A whole new law

New York state education officials are also in the final stages of completing their plan to evaluate and improve schools under the Every Student Succeeds Act, a new federal law.

The state released its draft plan in May and state officials said they will present revisions at Monday’s meeting. The final vote is expected in September and state officials said they will submit the plan to the U.S. Department of Education later that month.

The revisions are not yet public, but questions have already been raised about how the state will assess transfer schools, which are geared toward students who have fallen behind in high school, and how it will display information about schools to the public.

“We’re going to be looking at the dashboard and what represents a [good] set of indicators,” said Regent Judith Johnson. “What indicators do we need as measures of professionalism, measures of assessment, measures of success?”

The board could also discuss the U.S. Department of Education’s comments on other states’ plans that have already been submitted. U.S. Education Secretary Betsy DeVos’s team surprised states by taking a hard line in initial feedback.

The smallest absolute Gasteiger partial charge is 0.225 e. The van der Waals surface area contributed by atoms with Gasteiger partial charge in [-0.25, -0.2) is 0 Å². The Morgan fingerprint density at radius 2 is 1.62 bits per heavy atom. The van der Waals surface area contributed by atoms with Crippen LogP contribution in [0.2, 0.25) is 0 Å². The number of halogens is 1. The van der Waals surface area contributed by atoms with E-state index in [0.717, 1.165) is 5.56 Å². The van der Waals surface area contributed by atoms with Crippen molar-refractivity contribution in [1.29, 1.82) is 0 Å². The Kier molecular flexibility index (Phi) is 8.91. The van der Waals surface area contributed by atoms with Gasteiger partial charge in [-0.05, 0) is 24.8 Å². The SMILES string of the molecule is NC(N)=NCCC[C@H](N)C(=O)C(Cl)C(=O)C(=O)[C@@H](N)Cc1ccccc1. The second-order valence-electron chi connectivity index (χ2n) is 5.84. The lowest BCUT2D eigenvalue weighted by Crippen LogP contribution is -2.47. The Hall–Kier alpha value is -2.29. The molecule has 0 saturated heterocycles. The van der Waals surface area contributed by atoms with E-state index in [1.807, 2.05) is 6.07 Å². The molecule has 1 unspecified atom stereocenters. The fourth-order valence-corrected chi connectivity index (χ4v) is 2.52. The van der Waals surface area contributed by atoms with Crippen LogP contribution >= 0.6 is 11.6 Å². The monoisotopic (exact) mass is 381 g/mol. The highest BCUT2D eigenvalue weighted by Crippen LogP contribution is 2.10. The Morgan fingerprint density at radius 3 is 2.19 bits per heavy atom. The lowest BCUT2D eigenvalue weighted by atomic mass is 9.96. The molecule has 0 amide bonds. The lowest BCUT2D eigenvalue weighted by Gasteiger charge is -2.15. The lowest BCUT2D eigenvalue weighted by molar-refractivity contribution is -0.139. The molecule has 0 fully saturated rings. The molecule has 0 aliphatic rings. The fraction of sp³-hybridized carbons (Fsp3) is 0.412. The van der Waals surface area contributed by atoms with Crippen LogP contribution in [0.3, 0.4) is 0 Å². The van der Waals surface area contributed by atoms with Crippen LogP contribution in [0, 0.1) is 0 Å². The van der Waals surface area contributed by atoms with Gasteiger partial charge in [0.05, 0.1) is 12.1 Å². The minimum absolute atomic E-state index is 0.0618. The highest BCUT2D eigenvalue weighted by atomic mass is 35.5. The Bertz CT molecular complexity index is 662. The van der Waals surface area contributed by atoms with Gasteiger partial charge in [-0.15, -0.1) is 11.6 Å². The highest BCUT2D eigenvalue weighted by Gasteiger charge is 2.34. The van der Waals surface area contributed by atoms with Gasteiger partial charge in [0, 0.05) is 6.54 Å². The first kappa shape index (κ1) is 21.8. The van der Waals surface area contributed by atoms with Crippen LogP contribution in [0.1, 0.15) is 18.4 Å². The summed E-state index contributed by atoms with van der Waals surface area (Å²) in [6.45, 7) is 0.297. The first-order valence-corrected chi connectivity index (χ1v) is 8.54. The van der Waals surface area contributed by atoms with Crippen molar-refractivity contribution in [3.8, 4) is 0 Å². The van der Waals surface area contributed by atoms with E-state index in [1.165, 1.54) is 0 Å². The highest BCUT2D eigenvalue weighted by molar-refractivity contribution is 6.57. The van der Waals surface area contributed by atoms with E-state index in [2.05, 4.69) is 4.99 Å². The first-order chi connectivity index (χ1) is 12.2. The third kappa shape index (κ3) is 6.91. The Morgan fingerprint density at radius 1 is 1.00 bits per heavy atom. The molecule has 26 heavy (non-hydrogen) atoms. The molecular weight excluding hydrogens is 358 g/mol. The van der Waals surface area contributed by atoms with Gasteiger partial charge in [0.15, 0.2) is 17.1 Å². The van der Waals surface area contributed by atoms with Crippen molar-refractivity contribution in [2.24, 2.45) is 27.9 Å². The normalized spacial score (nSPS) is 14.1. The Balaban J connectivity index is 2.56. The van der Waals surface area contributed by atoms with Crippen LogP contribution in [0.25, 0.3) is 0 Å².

New learning standards?

There is no vote scheduled on new learning standards at this meeting, but the board will hear an update on the process.

The state has received 238 comments on the Next Generation math standards and 252 responses about English, according to a Regents document. The document suggests they are still working on early-grade reading standards and clarifying how they will apply to students with disabilities and to English learners.

This work is part of the lengthy process of revising the Common Core learning standards and unveiling them as the Next Generation Learning Standards. So far, state officials have released a draft set of revised standards, revised them again and given them a new name.

When they unveiled the revisions (to the earlier proposals) in May, state officials said they expected to officially approve new standards in June. But they have yet to come to a consensus and now expect the final version to go before the board in September.

Integration

At the Regents’ last meeting, state officials planted a stake in the ground on the topic of integration, calling New York schools the most segregated in the country and kicking off a preliminary discussion on how to integrate schools. The conversation came soon after the city unveiled its own diversity plan, which some critics found disappointing.